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2013-2014 Annual Report
C-7 University of Texas Libraries Committee


The committee had a busy year: we met four times in the fall semester and five times in the spring. We greatly appreciate the help of UT Libraries staff in support of our work.

One of the key topics that the committee discussed throughout the year was the libraries budget. A new directive from the Board of Regents calling for the University to develop a five-year projection that showed a balanced budget with all recurring expenses met by recurring funds proved to be a challenge, as earlier libraries budget planning had expected to draw on non-recurring funds to meet some expenses. Furthermore, meeting the continuing rise in the cost of periodical and database subscriptions (a 5.75% annual inflation rate is projected) in a period of tight budgets throughout the University also will be difficult. At present, the provost’s office plans no new allocation of funds for libraries from the central administration for at least three years: this means that, given the projected increase in subscription costs, the libraries budget will have fallen short by $1.5 million of the amount needed to maintain its current level of service by the end of the 2016-17 fiscal year and an additional $645,000 will be required the following year to restore the budget to account for the inflation index. If there are no new allocations over the entire five-year period, the budget will have effectively shrunk by 28.5%. There will inevitably be an impact on all libraries’ functions – collections, public services, and support operations – and upon teaching and research. The committee informed itself on these matters and will need to continue to monitor the situation and to discuss how the libraries can best absorb the impact of fiscal constraints while maintaining the level of excellence that we all expect.

A second important topic that the committee concerned itself with during the fall semester was Open Access and the University’s policy concerning the electronic deposit of theses and dissertations (ETDs). These matters are a concern as the libraries manage the UT Digital Repository, which provides open, on-line access to the products of the University’s research and scholarship. We learned that a number of research universities have adopted policies supportive of Open Access, with some providing funds to cover author fees that are sometimes charged by open access journals. This might prove to be a saving response to the cost inflation of academic journals, though here at UT faculty are, in general, not well-informed regarding these issues. On the other hand, electronic deposit of theses and dissertations is a requirement at the University, with the option of requesting an embargo on a case-by-case basis. Policies regarding embargo practices for ETDs have raised a great deal of concern throughout the academic community in recent years, and a number of scholarly organizations have issued statements on the matter. From our discussions, it became clear that the ramifications of these matters are complicated and vary substantially across academic disciplines. While the UT Libraries do not set policy here, it is important that they understand and follow University policies and include as part of the digital repository a clear statement of what those policies are. Without doubt, these are matters to which the committee will return in future.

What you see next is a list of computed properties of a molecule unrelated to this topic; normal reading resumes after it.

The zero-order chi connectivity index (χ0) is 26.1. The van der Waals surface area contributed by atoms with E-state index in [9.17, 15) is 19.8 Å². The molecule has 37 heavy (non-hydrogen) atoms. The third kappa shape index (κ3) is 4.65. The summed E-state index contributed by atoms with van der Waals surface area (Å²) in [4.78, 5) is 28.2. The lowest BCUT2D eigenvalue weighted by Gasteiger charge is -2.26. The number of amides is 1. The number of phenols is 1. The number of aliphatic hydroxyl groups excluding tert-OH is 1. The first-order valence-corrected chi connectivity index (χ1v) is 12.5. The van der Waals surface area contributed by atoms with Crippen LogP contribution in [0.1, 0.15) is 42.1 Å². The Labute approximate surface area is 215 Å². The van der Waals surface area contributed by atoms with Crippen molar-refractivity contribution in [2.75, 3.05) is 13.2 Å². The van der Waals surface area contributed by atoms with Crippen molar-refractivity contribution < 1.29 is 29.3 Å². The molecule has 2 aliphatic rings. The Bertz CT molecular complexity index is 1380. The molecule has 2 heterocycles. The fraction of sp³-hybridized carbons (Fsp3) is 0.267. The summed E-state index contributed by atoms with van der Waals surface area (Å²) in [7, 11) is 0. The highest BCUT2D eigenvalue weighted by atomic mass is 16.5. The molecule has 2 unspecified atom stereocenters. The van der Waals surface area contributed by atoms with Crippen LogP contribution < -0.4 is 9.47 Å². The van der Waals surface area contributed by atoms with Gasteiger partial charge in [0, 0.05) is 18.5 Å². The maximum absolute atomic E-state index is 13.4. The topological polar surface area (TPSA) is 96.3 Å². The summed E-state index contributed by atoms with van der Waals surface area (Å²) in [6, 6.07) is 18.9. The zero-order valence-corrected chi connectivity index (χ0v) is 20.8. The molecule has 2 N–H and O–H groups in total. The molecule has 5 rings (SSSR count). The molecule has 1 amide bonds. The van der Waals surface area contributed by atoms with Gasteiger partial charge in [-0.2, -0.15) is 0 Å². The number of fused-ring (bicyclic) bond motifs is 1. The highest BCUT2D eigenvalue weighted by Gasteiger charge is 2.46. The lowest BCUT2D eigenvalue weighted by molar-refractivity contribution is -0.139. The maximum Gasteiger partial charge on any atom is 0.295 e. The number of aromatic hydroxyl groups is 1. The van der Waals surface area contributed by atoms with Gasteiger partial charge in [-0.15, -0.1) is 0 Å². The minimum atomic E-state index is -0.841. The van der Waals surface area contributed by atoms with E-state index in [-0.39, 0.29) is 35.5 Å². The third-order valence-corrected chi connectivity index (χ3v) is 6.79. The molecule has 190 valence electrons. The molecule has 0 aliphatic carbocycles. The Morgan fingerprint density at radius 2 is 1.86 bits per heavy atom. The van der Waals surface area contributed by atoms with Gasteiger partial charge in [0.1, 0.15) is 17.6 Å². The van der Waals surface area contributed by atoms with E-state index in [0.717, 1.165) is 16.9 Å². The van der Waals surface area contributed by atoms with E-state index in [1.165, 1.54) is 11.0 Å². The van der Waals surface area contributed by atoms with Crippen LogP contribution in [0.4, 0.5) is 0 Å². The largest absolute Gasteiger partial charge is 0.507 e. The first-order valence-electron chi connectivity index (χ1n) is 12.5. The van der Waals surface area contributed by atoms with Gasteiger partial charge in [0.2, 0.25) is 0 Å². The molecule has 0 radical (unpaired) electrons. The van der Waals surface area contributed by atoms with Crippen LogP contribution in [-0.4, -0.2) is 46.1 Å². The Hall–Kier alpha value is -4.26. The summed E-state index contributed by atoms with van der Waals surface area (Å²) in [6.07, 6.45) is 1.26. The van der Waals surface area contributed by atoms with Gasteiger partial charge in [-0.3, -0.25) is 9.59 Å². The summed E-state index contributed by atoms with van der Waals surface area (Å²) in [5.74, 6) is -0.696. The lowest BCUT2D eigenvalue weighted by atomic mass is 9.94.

At our December meeting, Fred Heath, the vice provost and director of UT Libraries, informed the committee of his plans to retire, effective 31 August 2014. One of the express responsibilities of the committee is “to advise the president in the event it becomes necessary to appoint a new librarian,” and this became the committee’s primary concern during the spring semester. In January, we met with the provost, Gregory Fenves, to discuss the search process and the qualifications for the new libraries director, and in subsequent meetings we addressed the make-up of the search committee, the search schedule, and the profile of an ideal candidate for the position. Additionally, the chair of the committee met separately with senior library administrative staff, representatives of the Libraries Staff Council, and the Library Advisory Council to discuss the search and to inform himself on challenges facing the new libraries director. The search is ongoing, and the UT Libraries Committee is represented on the search committee by Michael Winship and Loriene Roy (current & incoming chairs), as well as David Leal and Warren Hunt (former chairs).

The primary charge of the committee is “to become well informed concerning the functions of the University of Texas Libraries, including the branch libraries,” and over the course of the year we did this in many ways. We held meetings in the Life Sciences Library (MAI 220) and Architecture & Planning Library (Battle Hall) in order to learn more about them. We also heard presentations on the plans for establishing a new Collaborative Learning Commons in PCL, the University Libraries Poetry Center, the Human Rights Documentation Initiative managed by the libraries, the libraries’ digital curation of the Mappa Mundi project, and current plans for UT Libraries development. We also gathered and reviewed information on current plans for providing library services for the new Dell Medical School.

Michael Winship, chair